Yet Jesus still resists. As John tells this story, he writes, “When the steward of the feast tasted the water now become wine, and did not know where it came from (though the servants who had drawn the water knew)…” By this miracle’s conclusion, only Jesus, his mother and disciples, and some anonymous servants knew what had really happened. Perhaps the time had come for him to perform his first public sign, but Jesus kept the miracle mostly under wraps. The truth to which this first sign pointed—Jesus’ identity as the Son of God—could only be disclosed in degrees.

Sometimes we’re not ready for the whole story even though it’s time for us to know it. It’s never right to hold back the kingdom of God…except when we’re not ready to receive it. This story from John reminds me that God’s timing is synchronized with human timing. We might want the answers sooner, but God holds them back until we’re ready. We might wish to delay a reality as long as possible, but God springs it on us when the timing is right. Perhaps a different way to say that is that God’s timing simply is and that our job is to figure out “why now” or “why not now.” Either way, our call to faith is a call to recognize that God’s truths are given to us at just the right time—sometimes we’re ready and other times we’re supposed to get ready.

Friday, March 11, 2011

Evangelism 101

To me, today’s lesson from John (1:35-42) seems to be packed with amazing personal revelations. First, John the Baptist sees Jesus walking by and declares without hesitation, “Behold, the Lamb of God!” Then, without any other prompting, two of his disciples begin to follow Jesus, who turns to them and asks provocatively, “What do you seek?” At his invitation, they stay with him but not before one of them (Andrew) stops to get his brother (Simon) and take him along. As if out of nowhere, Andrew says to Simon, “We have found the Messiah.” And, when Peter catches up to them, Jesus declares, “So you are Simon…You shall be called Cephas,” thus naming him “Peter.” One remarkable act of faith after another.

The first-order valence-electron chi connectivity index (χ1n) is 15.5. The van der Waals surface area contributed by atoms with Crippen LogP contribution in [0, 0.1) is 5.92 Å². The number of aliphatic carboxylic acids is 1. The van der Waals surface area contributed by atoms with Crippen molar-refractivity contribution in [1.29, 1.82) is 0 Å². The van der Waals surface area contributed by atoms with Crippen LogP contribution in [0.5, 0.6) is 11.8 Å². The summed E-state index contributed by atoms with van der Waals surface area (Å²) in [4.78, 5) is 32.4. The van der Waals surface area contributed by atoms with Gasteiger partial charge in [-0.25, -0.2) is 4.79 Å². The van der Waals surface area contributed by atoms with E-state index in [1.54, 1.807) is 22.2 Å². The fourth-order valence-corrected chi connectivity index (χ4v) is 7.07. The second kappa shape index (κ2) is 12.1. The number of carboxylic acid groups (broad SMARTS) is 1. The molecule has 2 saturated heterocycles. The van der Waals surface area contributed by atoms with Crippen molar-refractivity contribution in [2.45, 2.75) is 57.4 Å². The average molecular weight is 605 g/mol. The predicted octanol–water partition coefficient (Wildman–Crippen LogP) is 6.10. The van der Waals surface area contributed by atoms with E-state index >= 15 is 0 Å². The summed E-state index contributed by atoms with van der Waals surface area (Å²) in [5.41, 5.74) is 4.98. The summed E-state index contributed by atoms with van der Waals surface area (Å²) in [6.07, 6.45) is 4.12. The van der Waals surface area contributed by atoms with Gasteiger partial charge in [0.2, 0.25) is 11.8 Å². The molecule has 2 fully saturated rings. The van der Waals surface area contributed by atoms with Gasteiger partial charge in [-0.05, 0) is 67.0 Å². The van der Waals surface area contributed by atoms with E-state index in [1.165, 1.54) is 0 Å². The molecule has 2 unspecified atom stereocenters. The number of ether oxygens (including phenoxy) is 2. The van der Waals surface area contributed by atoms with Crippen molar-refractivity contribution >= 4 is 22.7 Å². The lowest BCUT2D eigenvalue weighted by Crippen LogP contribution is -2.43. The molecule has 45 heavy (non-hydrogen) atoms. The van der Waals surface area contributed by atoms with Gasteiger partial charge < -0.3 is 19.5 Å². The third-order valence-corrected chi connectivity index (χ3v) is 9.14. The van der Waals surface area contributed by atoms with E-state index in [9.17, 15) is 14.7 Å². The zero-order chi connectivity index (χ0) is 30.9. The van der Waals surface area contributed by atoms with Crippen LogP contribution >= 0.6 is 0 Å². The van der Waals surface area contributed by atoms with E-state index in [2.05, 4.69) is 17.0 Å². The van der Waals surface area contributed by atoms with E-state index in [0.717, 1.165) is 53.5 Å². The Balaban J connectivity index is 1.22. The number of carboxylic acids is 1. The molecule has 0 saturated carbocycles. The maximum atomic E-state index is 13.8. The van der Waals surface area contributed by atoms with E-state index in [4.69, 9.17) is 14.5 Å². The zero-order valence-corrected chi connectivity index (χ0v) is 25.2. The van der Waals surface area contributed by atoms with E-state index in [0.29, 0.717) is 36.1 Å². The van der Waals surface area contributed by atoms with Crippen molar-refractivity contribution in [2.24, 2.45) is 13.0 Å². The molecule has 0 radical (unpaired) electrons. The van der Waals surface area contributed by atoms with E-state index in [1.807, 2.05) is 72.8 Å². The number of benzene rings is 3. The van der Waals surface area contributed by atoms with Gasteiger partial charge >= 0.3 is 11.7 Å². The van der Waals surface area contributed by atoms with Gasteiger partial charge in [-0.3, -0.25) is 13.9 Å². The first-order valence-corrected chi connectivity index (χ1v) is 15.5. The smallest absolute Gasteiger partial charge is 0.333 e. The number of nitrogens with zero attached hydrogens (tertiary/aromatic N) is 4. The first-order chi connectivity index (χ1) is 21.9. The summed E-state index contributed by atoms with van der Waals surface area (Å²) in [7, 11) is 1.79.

At first glance, Jesus seems to be the most amazing part of this story. He radiates such charisma that he is able to hold the attention of complete strangers, attracting followers with hardly any effort. But there’s another subtle though significant expression of power in this text, and it belongs to John the Baptist. When John sees Jesus walk by, he identifies him as the Lamb of God, and that was enough for two of his disciples to break off and follow the Christ. What a testament to John’s conviction—that he is able with one sentence to embolden his followers to transfer their allegiance to Jesus and follow him as Lord.

I shouldn’t be surprised; that was the Baptizer’s entire raison d’ĂȘtre. His mission was to point people to Jesus, but I never realized how good he was at his job. He had cultivated such a strong relationship with his followers and had prepared them so completely for the advent of the messiah that his short statement about the Lamb of God was enough to precipitate the Dominican discipleship of Andrew and his comrade. That’s evangelism at its best.